The White House Correspondents Association has had enough. And so has just about every other media outlet in America. WHCA and more than 40 other news orgs sent a letter Thursday to White House press secretary Jay Carney to protest the banning of photographers from some White House events. The Obama White House has said in the past that photographers would not be allowed to take pictures of “private” events, but has often released photos of those same events taken by White House photographer Pete Souza. In the letter, the media groups accused the White House of trying to replace “photojournalism with visual press releases.” Politico / 44 The atmosphere in the White House briefing room got heated Thursday afternoon as reporters challenged a spokesman over press access to the president. After delivering a letter arguing that officials are “blocking the public from having an independent view of important functions of the Executive Branch of government,” members of the White House press corps cut into principal deputy press secretary Josh Earnest as he defended the administration’s policies on press access. Politico / Dylan Byers on Media At one point during the briefing, NBC News White House correspondent Chuck Todd told Earnest that if Vladimir Putin issued similar restrictions on the media, the Obama White House “would mock it, [and say] there was no free press.” (Todd later tweeted: “And the press access precedent being set by this (White House) press office will only be followed in a more rigid way by next POTUS. Why we whine.”) National Journal Comparing the White House to the Russian news agency is a hyperbole, of course, but less so with each new administration. Obama’s image-makers are taking advantage of new technologies that democratized the media, subverting independent news organizations that hold the president accountable. Politico / Dylan Byers on Media Hours after protesting the White House policy of banning photographers from certain events, the Associated Press Media Editors and the American Society of Newspaper Editors called on members to stop publishing photos and videos provided by the White House Press Office.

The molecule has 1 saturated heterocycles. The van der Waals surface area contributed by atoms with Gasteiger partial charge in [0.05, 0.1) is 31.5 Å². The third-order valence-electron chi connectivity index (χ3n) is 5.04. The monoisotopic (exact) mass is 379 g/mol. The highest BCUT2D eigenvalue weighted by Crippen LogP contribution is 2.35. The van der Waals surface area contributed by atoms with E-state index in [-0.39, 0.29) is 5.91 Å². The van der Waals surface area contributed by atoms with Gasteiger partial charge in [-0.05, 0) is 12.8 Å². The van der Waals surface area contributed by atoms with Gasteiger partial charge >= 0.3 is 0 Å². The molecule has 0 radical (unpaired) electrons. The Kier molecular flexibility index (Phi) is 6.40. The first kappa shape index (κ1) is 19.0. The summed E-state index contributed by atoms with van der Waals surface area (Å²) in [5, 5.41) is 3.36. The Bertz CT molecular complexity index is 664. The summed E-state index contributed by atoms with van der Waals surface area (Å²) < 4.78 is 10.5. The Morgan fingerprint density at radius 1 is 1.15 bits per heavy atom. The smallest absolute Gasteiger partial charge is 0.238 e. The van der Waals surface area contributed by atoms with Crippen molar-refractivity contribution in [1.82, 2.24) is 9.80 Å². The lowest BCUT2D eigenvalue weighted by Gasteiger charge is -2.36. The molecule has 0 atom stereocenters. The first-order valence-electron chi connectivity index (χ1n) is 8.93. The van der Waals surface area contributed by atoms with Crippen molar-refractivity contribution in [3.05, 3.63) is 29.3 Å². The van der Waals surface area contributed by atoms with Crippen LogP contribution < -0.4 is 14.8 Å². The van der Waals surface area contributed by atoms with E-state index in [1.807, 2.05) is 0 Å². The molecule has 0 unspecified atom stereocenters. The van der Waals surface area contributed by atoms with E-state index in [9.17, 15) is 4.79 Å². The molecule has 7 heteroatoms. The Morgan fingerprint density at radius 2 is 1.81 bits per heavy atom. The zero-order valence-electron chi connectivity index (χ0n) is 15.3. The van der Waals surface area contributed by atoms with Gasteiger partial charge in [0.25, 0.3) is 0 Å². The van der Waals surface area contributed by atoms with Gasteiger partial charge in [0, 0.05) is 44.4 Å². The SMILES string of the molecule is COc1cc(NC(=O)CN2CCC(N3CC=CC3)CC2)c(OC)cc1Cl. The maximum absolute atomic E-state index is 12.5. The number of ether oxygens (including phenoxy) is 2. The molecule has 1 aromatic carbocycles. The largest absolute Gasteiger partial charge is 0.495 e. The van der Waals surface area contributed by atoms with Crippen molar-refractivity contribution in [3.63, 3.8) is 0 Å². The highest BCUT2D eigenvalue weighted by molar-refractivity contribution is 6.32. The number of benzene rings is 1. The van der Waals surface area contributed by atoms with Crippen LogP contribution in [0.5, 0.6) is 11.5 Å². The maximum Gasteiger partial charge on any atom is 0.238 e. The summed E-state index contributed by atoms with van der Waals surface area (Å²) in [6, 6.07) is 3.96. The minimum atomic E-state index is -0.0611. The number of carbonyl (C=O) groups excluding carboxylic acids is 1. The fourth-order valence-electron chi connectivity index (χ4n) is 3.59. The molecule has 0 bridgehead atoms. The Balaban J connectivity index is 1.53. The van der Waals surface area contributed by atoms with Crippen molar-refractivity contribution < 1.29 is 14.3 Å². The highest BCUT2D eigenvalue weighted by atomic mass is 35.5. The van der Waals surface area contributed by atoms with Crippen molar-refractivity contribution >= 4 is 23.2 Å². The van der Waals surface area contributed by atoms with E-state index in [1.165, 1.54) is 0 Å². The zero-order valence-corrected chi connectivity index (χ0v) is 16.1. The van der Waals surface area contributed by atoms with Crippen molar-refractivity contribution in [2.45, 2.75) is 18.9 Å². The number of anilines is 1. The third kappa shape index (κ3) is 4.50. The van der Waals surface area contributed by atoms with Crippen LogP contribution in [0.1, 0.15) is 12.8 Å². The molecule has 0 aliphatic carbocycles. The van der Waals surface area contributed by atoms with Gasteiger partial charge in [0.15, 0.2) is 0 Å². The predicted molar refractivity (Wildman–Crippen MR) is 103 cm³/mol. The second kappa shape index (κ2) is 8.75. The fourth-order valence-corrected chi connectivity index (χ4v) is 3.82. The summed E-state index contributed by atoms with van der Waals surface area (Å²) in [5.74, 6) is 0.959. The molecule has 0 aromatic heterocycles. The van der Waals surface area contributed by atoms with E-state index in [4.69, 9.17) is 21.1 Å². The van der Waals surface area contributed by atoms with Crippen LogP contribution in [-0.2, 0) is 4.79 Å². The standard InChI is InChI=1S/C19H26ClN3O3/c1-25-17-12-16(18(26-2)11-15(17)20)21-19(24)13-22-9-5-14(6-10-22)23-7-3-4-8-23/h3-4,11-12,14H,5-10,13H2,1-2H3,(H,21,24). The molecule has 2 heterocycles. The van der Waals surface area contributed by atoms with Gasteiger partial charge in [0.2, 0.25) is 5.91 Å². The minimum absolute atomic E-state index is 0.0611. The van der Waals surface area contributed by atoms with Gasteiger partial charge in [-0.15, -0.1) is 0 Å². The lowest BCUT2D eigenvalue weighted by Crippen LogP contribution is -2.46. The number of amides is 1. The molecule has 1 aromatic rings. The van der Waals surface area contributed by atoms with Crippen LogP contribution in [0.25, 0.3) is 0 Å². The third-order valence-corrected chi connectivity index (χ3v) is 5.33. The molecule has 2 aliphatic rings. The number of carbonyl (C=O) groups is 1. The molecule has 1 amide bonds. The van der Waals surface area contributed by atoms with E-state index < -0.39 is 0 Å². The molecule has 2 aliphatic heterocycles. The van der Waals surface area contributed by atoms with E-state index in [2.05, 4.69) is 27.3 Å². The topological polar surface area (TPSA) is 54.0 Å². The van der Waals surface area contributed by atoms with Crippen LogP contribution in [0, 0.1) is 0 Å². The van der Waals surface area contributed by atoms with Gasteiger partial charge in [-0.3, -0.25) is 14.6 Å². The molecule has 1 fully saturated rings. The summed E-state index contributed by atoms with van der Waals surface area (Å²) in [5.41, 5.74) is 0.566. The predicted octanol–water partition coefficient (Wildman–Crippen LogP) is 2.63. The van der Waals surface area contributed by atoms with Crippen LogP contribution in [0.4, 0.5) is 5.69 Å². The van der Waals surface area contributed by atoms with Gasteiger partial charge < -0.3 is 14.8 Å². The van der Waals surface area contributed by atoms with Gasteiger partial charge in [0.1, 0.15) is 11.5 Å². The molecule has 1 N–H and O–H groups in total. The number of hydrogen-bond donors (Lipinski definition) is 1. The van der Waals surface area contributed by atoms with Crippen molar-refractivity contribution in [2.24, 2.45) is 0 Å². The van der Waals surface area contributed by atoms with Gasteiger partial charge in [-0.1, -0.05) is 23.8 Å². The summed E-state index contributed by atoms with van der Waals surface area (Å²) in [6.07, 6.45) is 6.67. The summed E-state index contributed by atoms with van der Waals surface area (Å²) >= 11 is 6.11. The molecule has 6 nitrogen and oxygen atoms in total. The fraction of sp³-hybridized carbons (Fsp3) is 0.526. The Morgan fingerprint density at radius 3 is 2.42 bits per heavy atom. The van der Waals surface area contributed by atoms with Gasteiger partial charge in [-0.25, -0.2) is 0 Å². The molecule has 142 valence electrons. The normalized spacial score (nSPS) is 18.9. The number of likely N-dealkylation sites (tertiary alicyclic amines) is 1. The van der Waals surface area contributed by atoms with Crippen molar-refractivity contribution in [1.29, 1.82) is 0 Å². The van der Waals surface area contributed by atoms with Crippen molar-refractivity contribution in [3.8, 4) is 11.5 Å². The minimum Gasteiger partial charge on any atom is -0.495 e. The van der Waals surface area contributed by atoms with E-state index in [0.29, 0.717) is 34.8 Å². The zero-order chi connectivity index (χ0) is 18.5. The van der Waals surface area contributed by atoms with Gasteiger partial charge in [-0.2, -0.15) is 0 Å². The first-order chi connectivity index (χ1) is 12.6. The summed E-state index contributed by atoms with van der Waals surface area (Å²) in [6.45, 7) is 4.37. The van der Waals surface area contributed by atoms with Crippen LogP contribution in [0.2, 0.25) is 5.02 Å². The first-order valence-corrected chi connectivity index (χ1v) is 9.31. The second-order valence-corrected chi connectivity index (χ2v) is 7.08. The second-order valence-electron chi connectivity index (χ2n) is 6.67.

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CJR Finds Its New EIC

LizSpaydTwitterProfilePicJoe Pompeo has the scoop on an important succession.

Liz Spayd (pictured), formerly at The Washington Post, is replacing Cyndi Stivers as editor-in-chief of the Columbia Journalism Review. Stivers left in the spring to become EIC of From Pompeo’s item:

“We’re very excited about Liz’s arrival and have high hopes that she will lead CJR into a new era of influence and digital adaptation,” Columbia Journalism School Dean Steve Coll, himself a Post veteran, wrote in a Thursday morning internal announcement obtained by Capital New York.

According to Pompeo’s previous reporting, Spayd beat out former Roling Stone executive editor Eric Bates. Read the rest of his item here.

[Photo courtesy: @spaydl]

Author Michael Pollan Fills In the GMO, NYT Blanks

One of the lessons here is be careful what you tweet before unplugging for summer vacation.

On July 28, author Michael Pollan made a Twitter observation about a New York Times investigation into genetically modified oranges authored by Pulitzer Prize winner Amy Harmon; his tweet set the Internet on fire. Today, Columbia Journalism Review contributor Alexis Sobel Fitts shares the highlights of a much longer telephone conversation with Pollan.

The erudite CJR reader comments are already coming in. Pollan basically runs through the GMO industry “talking points” that he cryptically referred to in his original tweet. Starting with: